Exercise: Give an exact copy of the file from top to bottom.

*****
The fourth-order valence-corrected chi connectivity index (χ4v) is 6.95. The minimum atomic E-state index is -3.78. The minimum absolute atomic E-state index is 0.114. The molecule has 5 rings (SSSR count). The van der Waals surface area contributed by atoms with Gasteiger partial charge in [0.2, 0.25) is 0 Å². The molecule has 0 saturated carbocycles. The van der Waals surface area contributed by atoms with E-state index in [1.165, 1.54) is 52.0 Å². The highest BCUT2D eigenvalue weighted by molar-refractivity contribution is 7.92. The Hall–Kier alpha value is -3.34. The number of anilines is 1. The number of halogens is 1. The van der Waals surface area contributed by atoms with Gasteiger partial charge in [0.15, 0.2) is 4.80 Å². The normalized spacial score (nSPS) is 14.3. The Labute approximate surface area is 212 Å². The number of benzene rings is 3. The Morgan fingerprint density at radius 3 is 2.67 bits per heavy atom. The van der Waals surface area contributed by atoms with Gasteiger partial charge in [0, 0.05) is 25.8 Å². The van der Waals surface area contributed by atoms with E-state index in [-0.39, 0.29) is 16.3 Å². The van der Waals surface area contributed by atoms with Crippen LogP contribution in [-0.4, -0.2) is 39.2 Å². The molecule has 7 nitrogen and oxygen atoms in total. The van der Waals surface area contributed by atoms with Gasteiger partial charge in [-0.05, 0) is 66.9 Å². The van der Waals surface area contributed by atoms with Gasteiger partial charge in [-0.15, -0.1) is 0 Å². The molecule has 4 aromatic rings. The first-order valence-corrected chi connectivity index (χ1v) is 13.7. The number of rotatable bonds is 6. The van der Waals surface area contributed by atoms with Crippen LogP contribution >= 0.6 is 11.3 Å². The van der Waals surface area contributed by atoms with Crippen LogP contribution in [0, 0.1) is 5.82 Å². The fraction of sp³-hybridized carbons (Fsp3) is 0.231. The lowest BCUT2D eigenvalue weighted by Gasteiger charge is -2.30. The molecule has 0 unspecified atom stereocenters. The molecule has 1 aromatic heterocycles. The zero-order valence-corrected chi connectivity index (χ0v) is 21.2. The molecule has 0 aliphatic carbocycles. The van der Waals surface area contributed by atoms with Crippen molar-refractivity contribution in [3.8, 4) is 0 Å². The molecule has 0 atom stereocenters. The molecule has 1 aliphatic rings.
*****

The fourth-order valence-corrected chi connectivity index (χ4v) is 6.95. The minimum atomic E-state index is -3.78. The minimum absolute atomic E-state index is 0.114. The molecule has 5 rings (SSSR count). The van der Waals surface area contributed by atoms with Gasteiger partial charge in [0.2, 0.25) is 0 Å². The molecule has 0 saturated carbocycles. The van der Waals surface area contributed by atoms with E-state index in [1.165, 1.54) is 52.0 Å². The highest BCUT2D eigenvalue weighted by molar-refractivity contribution is 7.92. The Hall–Kier alpha value is -3.34. The number of anilines is 1. The number of halogens is 1. The van der Waals surface area contributed by atoms with Gasteiger partial charge in [0.15, 0.2) is 4.80 Å². The normalized spacial score (nSPS) is 14.3. The Labute approximate surface area is 212 Å². The number of benzene rings is 3. The Morgan fingerprint density at radius 3 is 2.67 bits per heavy atom. The van der Waals surface area contributed by atoms with Gasteiger partial charge in [0, 0.05) is 25.8 Å². The van der Waals surface area contributed by atoms with E-state index in [-0.39, 0.29) is 16.3 Å². The van der Waals surface area contributed by atoms with Crippen LogP contribution in [-0.4, -0.2) is 39.2 Å². The molecule has 7 nitrogen and oxygen atoms in total. The van der Waals surface area contributed by atoms with Gasteiger partial charge in [-0.05, 0) is 66.9 Å². The van der Waals surface area contributed by atoms with Gasteiger partial charge in [-0.15, -0.1) is 0 Å². The molecule has 4 aromatic rings. The first-order valence-corrected chi connectivity index (χ1v) is 13.7. The number of rotatable bonds is 6. The van der Waals surface area contributed by atoms with Crippen LogP contribution >= 0.6 is 11.3 Å². The van der Waals surface area contributed by atoms with Crippen LogP contribution in [0, 0.1) is 5.82 Å². The fraction of sp³-hybridized carbons (Fsp3) is 0.231. The lowest BCUT2D eigenvalue weighted by Gasteiger charge is -2.30. The molecule has 0 unspecified atom stereocenters. The molecule has 1 aromatic heterocycles. The zero-order valence-corrected chi connectivity index (χ0v) is 21.2. The molecule has 0 aliphatic carbocycles. The van der Waals surface area contributed by atoms with Crippen molar-refractivity contribution in [3.8, 4) is 0 Å². The molecule has 0 atom stereocenters. The molecule has 1 aliphatic rings.